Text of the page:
Kiss Me, I’m Infertile! A St. Patrick’s Day Surprise You Don’t Want to Hear

As St. Patrick’s Day approaches, our thoughts turn to parades, green beer, and of course, infertility.


Apparently that’s what some jewelry makers want us to think about when we see a St. Patrick’s Day pendant on a necklace for young girls. Because the St. Pat’s shamrock necklace we purchased at Claire’s, the “fashion authority” for girls as young as age seven, contains exceedingly high levels of cadmium, a chemical linked to infertility, cancer, birth defects and other health hazards.

We also found high levels of cadmium in jewelry for men and women at American Eagle, Up Against the Wall and Buckle stores. In January, we launched the nation’s first legal action to end the threat of cadmium-tainted jewelry.

Claire’s is now a two-time loser when it comes to threatening kids with cadmium: in January, two charms on a “Best Friends” bracelet from the store were found to be made with 89% and 91% cadmium. In response, the company initially stood behind a loophole in the law, stating that cadmium testing is not required. Two days later, the company pulled the cadmium-tainted items.

What’s going to stop jewelry companies from using poisons in products for our kids?

For years CEH worked to expose threats to children from high levels of lead in jewelry. In 2006, a four year-old boy died after accidentally swallowing a pendant that was 99% lead. Our work to stop this kind of lead hazard resulted in the nation’s first statewide ban on lead in jewelry and ultimately resulted in a federal ban.

But now the jewelry industry seems to think they can simply replace one killer chemical with another.  It’s time that we forced major retailers to stop playing games with children’s health.

Congresswomen Jackie Speier has introduced federal legislation (HR 4428) to ban cadmium and other toxic metals from all children’s jewelry nationwide. Please take action and urge your Congressperson to support HR 4428, the Children’s Toxic Metals Act, to ban cadmium and other dangerous metals in kids’ jewelry for.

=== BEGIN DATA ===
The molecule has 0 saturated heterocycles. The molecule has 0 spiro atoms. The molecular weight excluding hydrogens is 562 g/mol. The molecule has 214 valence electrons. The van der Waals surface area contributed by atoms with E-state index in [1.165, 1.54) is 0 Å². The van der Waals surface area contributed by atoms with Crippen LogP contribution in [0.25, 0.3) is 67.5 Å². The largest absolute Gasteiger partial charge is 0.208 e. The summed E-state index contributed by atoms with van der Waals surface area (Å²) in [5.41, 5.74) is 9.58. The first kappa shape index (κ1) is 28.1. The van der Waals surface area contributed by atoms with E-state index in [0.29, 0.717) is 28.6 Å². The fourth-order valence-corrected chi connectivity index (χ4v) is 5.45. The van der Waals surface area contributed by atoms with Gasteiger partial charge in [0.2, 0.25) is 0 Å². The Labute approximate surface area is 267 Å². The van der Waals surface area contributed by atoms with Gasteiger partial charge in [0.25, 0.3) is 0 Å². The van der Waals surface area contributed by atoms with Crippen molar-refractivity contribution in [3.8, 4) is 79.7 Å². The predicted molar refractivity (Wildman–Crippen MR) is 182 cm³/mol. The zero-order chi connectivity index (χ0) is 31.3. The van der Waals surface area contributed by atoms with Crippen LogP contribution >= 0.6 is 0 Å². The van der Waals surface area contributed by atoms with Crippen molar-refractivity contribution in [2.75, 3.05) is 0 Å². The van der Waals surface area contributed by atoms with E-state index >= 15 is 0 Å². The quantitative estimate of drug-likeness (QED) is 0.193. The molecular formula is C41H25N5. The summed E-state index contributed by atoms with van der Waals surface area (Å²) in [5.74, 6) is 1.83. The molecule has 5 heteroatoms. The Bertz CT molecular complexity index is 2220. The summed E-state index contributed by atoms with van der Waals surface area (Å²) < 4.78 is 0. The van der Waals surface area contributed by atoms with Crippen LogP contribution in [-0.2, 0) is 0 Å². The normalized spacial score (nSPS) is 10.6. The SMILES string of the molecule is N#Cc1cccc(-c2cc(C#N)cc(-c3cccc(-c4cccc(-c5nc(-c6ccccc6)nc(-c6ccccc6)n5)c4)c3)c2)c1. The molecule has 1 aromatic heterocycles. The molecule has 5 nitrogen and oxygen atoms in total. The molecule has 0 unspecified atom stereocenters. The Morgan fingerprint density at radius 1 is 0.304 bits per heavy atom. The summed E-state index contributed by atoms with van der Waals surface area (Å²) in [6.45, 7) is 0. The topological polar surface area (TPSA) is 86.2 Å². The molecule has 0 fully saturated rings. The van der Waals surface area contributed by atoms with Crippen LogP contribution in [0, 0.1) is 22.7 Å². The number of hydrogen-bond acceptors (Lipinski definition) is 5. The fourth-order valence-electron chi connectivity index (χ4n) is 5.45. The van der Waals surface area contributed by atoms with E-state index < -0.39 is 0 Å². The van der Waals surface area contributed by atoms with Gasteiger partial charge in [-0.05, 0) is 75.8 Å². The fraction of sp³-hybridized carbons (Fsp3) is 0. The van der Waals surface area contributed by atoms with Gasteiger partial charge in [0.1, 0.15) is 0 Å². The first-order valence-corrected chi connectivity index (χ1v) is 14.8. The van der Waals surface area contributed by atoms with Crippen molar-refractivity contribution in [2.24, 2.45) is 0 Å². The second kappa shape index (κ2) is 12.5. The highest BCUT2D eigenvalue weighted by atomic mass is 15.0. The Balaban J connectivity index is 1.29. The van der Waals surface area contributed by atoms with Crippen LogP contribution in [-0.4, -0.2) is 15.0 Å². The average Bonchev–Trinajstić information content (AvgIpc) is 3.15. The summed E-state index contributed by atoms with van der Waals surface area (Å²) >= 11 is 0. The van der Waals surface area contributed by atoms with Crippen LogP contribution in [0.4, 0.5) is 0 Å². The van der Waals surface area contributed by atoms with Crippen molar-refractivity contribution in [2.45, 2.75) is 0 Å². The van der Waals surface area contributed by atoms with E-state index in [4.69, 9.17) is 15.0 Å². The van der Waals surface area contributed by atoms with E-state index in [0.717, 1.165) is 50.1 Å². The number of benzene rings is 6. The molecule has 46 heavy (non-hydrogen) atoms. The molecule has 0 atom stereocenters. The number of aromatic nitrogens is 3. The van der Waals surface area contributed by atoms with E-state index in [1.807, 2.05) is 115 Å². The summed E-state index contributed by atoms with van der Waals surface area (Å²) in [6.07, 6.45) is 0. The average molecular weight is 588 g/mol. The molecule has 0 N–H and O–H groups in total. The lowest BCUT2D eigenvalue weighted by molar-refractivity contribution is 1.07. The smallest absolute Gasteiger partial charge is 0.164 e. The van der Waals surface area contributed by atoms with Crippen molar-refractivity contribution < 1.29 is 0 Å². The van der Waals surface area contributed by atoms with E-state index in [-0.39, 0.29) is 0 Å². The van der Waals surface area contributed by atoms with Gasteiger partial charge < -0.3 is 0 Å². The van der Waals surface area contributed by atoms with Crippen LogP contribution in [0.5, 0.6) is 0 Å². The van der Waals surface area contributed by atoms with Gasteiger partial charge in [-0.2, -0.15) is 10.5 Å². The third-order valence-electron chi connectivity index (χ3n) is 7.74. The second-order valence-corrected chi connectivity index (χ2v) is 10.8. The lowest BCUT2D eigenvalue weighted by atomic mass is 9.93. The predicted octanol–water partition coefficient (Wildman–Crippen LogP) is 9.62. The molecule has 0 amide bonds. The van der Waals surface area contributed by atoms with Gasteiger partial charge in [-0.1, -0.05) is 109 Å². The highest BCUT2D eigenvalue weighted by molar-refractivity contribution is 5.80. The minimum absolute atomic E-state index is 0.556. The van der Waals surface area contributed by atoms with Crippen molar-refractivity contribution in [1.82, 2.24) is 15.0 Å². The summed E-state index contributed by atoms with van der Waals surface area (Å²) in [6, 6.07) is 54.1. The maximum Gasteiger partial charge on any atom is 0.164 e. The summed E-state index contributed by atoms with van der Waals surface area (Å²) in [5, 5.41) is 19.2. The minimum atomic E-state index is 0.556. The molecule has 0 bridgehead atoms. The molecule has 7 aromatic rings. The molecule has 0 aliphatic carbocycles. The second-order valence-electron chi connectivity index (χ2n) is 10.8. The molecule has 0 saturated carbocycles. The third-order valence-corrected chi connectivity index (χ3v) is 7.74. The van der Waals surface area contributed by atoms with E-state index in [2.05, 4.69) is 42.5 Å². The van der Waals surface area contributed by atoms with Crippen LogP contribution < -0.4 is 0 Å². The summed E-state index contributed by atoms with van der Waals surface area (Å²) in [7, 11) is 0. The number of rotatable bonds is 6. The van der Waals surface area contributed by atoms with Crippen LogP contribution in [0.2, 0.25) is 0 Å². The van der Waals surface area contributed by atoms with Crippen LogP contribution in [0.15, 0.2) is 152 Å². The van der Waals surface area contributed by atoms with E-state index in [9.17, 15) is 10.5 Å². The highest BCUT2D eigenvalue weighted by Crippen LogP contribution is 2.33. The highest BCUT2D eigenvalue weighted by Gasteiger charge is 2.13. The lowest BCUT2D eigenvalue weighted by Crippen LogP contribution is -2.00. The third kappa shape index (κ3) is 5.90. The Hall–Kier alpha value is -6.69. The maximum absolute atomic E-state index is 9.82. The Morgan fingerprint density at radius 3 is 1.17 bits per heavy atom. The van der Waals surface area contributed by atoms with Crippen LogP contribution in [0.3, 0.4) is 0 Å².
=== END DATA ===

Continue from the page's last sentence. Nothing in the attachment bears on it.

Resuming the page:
And have a safe, cadmium-free St. Patrick’s Day!

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One Comment

  1. Posted March 16, 2010 at 1:32 pm | Permalink

    Although I agree that action is necessary, the proposed house resolution from Representative Speier is not the answer to the issue of toxic amounts of cadmium in children’s jewelry. Like CPSIA, enacted in 2008, which resulted in a far too reaching scope and application of safety standards of children’s products, HR 4428 is obviously poorly written and does not provide enough detail to properly guide the enforcement arm of government, the CPSC. Congress votes and approves a law that either over enforces or provides no guidance for the commission to succesfully enforce. CPSIA has yet to be affectively enforced; because the Bill was so poorly written. They dont know where to begin in many cases and frankly feel it is technologically impossible to enforce many of the by-laws. In fact, the house has presented a proposed ammendment to the Energy & Commerce committee for mark up, which will reverse and/ or clarify many of the poorly written limitations and applications in CPSIA.

    Anyhow, there will be no need for this bill, since ASTM will be ammended very soon, which once approved will be part of CPSIA and effective 180 days from publication. HR 4428 would simply be a duplication. The advantage is allowing responsible manufacturers and the “do gooders” of the industry to create the language in our standards and regulations. We know how it affects our industry, with our sole purpose to increase consumer protection. Allowing elected officials to scribe resolutions, with little substance and direction for enforcement defeats the purpose of creating consumer protection regulations. It only causes delays and casts a net of enforcement that is far too encompassing and unnecessary.

    Don’t support her resolution. It makes no sense and would not be reasonably enforceable anyhow.